Driving a motor vehicle is one of the greatest acts of independence in our society. There is no other time in life when a certain birthday takes on such meaning as the age at which one can obtain a license to drive. Many people with epilepsy can drive, but there are obvious safety concerns. More information and advice about driving privileges and epilepsy are found on the page of this site called "Safety while driving."

It is often helpful to remind adolescents that a favorable doctor's report, if one is required, depends on their taking their seizure medicines as prescribed. The desire to drive can motivate teens to be more careful about taking their medication on time. Teens should also be warned that if they are not honest about seizures and later have a seizure while driving that causes an accident, their insurance will not pay for the damage and they may be charged with a criminal offense if anyone is seriously hurt.

As the age for driving approaches, it is often worthwhile to review the adolescent's medical care. If no seizures have occurred for several years, it may be wise to attempt to lower and eventually stop medications at least 6 months or a year before the driving age is reached. If the teen's seizures are poorly controlled, however, approaching the legal age for driving may prompt referral to an epilepsy center for reevaluation and possible changes in the treatment plan.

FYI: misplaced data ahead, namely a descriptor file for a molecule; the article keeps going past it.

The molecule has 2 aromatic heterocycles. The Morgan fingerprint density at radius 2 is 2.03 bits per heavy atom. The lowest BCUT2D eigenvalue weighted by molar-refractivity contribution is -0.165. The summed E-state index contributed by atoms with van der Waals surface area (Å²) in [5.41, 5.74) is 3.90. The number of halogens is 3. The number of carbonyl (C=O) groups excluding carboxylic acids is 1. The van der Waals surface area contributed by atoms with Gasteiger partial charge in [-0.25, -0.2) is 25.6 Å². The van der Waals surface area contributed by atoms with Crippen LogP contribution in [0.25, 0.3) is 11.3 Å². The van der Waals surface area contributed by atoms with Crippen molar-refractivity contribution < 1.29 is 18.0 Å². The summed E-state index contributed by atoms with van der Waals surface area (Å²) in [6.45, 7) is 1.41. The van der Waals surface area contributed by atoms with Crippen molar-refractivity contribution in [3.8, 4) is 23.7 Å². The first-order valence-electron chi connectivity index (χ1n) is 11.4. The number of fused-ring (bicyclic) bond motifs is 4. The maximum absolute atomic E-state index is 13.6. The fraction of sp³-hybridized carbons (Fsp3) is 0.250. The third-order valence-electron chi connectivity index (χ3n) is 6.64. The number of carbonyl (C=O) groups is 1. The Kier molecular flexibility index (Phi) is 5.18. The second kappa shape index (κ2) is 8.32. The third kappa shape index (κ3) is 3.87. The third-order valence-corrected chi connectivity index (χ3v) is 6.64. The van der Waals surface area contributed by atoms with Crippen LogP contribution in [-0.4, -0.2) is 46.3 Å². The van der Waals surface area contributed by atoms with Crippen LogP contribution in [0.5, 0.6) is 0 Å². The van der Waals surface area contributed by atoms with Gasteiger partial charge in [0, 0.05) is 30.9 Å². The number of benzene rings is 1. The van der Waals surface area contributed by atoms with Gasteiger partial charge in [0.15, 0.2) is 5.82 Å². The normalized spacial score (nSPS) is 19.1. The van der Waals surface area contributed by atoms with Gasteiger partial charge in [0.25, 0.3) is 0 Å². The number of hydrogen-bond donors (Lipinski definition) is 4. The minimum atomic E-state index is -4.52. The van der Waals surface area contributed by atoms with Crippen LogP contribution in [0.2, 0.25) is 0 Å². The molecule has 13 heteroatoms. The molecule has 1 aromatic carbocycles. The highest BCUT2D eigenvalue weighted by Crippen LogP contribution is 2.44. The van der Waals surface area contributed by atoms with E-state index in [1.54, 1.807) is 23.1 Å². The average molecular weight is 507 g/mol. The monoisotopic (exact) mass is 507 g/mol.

Teens with uncontrolled seizures cannot obtain a driver's license. Alternatives to driving include riding with friends, carpools, or public transportation. Lack of a driver's license should not stand in the way of social activities or holding a job, although it often does.

 

Authored by: James W. Wheless, MD | Joseph I. Sirven, MD
Reviewed by: Joseph I. Sirven, MD on 8/2013
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